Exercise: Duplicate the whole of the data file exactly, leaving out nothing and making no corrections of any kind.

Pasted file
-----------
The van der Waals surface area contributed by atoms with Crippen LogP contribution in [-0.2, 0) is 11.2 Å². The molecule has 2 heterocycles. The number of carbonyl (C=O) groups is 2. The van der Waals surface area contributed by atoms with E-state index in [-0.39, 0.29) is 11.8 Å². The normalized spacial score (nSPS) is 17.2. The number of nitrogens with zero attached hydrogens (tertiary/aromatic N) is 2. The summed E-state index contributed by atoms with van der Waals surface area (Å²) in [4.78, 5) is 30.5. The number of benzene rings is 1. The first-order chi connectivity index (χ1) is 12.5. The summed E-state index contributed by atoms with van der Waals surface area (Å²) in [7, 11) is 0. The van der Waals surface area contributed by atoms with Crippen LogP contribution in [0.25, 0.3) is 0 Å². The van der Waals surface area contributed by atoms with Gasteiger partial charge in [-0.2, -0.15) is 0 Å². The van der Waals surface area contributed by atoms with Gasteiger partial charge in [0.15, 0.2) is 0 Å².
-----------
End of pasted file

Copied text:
The van der Waals surface area contributed by atoms with Crippen LogP contribution in [-0.2, 0) is 11.2 Å². The molecule has 2 heterocycles. The number of carbonyl (C=O) groups is 2. The van der Waals surface area contributed by atoms with E-state index in [-0.39, 0.29) is 11.8 Å². The normalized spacial score (nSPS) is 17.2. The number of nitrogens with zero attached hydrogens (tertiary/aromatic N) is 2. The summed E-state index contributed by atoms with van der Waals surface area (Å²) in [4.78, 5) is 30.5. The number of benzene rings is 1. The first-order chi connectivity index (χ1) is 12.5. The summed E-state index contributed by atoms with van der Waals surface area (Å²) in [7, 11) is 0. The van der Waals surface area contributed by atoms with Crippen LogP contribution in [0.25, 0.3) is 0 Å². The van der Waals surface area contributed by atoms with Gasteiger partial charge in [-0.2, -0.15) is 0 Å². The van der Waals surface area contributed by atoms with Gasteiger partial charge in [0.15, 0.2) is 0 Å².